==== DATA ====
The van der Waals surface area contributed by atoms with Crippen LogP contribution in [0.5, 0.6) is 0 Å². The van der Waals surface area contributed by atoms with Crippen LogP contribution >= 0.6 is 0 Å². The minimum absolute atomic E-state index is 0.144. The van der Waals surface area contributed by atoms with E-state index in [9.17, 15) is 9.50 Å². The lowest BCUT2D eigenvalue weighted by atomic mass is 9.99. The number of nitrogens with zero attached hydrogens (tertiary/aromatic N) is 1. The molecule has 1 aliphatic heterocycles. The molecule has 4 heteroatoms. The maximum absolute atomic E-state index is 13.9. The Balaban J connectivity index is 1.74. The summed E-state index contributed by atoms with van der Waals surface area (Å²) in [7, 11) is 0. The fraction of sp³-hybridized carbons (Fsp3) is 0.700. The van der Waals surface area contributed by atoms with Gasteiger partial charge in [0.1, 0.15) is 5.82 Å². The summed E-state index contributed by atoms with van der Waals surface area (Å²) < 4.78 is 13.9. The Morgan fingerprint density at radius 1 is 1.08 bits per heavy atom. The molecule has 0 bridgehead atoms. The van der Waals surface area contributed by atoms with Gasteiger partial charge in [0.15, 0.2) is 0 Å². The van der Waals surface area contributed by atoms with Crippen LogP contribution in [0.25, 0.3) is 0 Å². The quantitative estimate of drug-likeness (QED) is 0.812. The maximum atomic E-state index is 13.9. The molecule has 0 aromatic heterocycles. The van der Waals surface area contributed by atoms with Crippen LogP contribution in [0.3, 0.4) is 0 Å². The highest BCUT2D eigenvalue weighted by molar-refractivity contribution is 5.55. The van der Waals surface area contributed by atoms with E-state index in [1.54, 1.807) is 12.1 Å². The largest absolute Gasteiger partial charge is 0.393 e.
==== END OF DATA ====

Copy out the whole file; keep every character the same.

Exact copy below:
The van der Waals surface area contributed by atoms with Crippen LogP contribution in [0.5, 0.6) is 0 Å². The van der Waals surface area contributed by atoms with Crippen LogP contribution >= 0.6 is 0 Å². The minimum absolute atomic E-state index is 0.144. The van der Waals surface area contributed by atoms with E-state index in [9.17, 15) is 9.50 Å². The lowest BCUT2D eigenvalue weighted by atomic mass is 9.99. The number of nitrogens with zero attached hydrogens (tertiary/aromatic N) is 1. The molecule has 1 aliphatic heterocycles. The molecule has 4 heteroatoms. The maximum absolute atomic E-state index is 13.9. The Balaban J connectivity index is 1.74. The summed E-state index contributed by atoms with van der Waals surface area (Å²) in [7, 11) is 0. The fraction of sp³-hybridized carbons (Fsp3) is 0.700. The van der Waals surface area contributed by atoms with Gasteiger partial charge in [0.1, 0.15) is 5.82 Å². The summed E-state index contributed by atoms with van der Waals surface area (Å²) < 4.78 is 13.9. The Morgan fingerprint density at radius 1 is 1.08 bits per heavy atom. The molecule has 0 bridgehead atoms. The van der Waals surface area contributed by atoms with Gasteiger partial charge in [0.15, 0.2) is 0 Å². The van der Waals surface area contributed by atoms with Crippen LogP contribution in [0.25, 0.3) is 0 Å². The quantitative estimate of drug-likeness (QED) is 0.812. The maximum atomic E-state index is 13.9. The molecule has 0 aromatic heterocycles. The van der Waals surface area contributed by atoms with Crippen LogP contribution in [0.3, 0.4) is 0 Å². The highest BCUT2D eigenvalue weighted by molar-refractivity contribution is 5.55. The van der Waals surface area contributed by atoms with E-state index in [1.54, 1.807) is 12.1 Å². The largest absolute Gasteiger partial charge is 0.393 e.